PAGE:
Housel’s Fundamental Investing Skills

In an article for the Collaborative Fund earlier this month, Morgan Housel shares what he sees as the four skills most relevant in investing: “The ability to distinguish ‘temporarily out of favor’ from ‘wrong.’” Housel emphasizes that it’s difficult to distinguish between the two, but “worse, and more common, is forgetting that a distinction needs to be made in the first place.” “The willingness to adapt views you wish were permanent.” He argues that investors tend to lend more credence to events that “align with their own experiences,” but that they must be willing to adapt their views to change […]

Housel on How to Stay Rich

In a bull market, stocks become expensive and stretched valuations leave little margin for error, writes Morgan Housel earlier this year in an article for the Collaborative Fund. This increases the chances that the bull market will end. “People and companies, whose behaviors are changed by their own success, are vulnerable to the same cycles,” he says. Getting rich, Housel argues, is tougher than staying rich, as evidenced by the 60% turnover in the Forbes list of billionaires over the past decade. He suggests that remaining humble is the best way to maintain wealth. Housel quotes Intel founder Andy Grove: […]

Morgan Housel: Discomfort the Key to Investing Success

 A key component of becoming a successful investor, writes Morgan Housel of the Collaborative Fund, is the “ability to be comfortable being uncomfortable.” Investors, he says, “have a fascination with no-brainers, obvious decisions, and easy money. The phrases should be chapter titles in a book on the ease of deluding yourself.” He argues that finding well-performing investments requires above-average intelligence but also the willingness to “endure more discomfort and uncertainty than others.” Housel cites a comment by former Benchmark partner Andy Rachleff: “What most people don’t realize is that you don’t make money if you’re right in consensus. The only way […]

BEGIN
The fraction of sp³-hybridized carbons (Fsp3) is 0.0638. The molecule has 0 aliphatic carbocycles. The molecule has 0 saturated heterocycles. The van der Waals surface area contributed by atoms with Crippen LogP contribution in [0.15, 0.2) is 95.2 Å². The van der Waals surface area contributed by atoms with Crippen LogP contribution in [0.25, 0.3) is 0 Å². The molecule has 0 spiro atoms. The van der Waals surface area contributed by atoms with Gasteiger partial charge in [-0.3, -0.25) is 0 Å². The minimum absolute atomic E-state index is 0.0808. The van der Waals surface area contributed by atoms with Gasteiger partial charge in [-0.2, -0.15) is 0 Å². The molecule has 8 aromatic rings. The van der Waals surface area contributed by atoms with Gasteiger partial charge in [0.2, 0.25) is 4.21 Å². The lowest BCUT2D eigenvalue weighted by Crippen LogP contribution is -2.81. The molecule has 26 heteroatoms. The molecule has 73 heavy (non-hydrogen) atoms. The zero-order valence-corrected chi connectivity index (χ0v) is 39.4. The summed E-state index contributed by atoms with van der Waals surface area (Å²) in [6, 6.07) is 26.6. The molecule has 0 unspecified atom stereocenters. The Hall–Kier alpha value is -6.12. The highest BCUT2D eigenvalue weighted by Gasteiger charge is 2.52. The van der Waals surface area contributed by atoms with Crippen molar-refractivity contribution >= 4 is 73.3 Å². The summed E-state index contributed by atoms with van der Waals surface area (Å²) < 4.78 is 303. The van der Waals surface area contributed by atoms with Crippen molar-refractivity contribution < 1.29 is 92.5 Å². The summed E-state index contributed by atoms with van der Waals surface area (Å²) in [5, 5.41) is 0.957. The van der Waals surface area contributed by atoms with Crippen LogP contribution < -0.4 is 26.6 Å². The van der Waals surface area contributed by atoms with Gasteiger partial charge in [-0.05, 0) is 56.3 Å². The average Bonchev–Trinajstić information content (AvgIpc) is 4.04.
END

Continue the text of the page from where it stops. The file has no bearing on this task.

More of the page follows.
The Genesis of Market Bubbles

The concept of market bubbles and how they come about is addressed in a recent report authored by Morgan Housel of Collaborative Fund. In the report, Housel supports the following arguments: Bubbles are an “unavoidable feature in markets where investors with different goals compete on the same field.” Bubbles are more closely related to “shrinking time horizon” than to rising valuations. Investors can best protect themselves by “understanding and acting upon your own time horizon, accepting that other people’s goals are different than your own.” Citing the research of Hyman Minsky, an economist who attempted to provide an understanding and […]

Morgan Housel Explains the Lure of Pessimism

“Every past market crash looks like an opportunity, but every future market crash looks like a risk,” writes Morgan Housel in a recent blog for Collaborative Fund. Housel offers insights as to why investors tend to attach more to negative thoughts than to positive ones, why pessimism is more “seductive” than optimism. Pessimism, he writes, “can be hard to distinguish from critical thinking and is often taken more seriously than optimism, which can be hard to distinguish from salesmanship and aloofness.” According to Daniel Kahneman, 2002 Nobel Laureate for his work in the field of behavioral economics: “Organisms that treat […]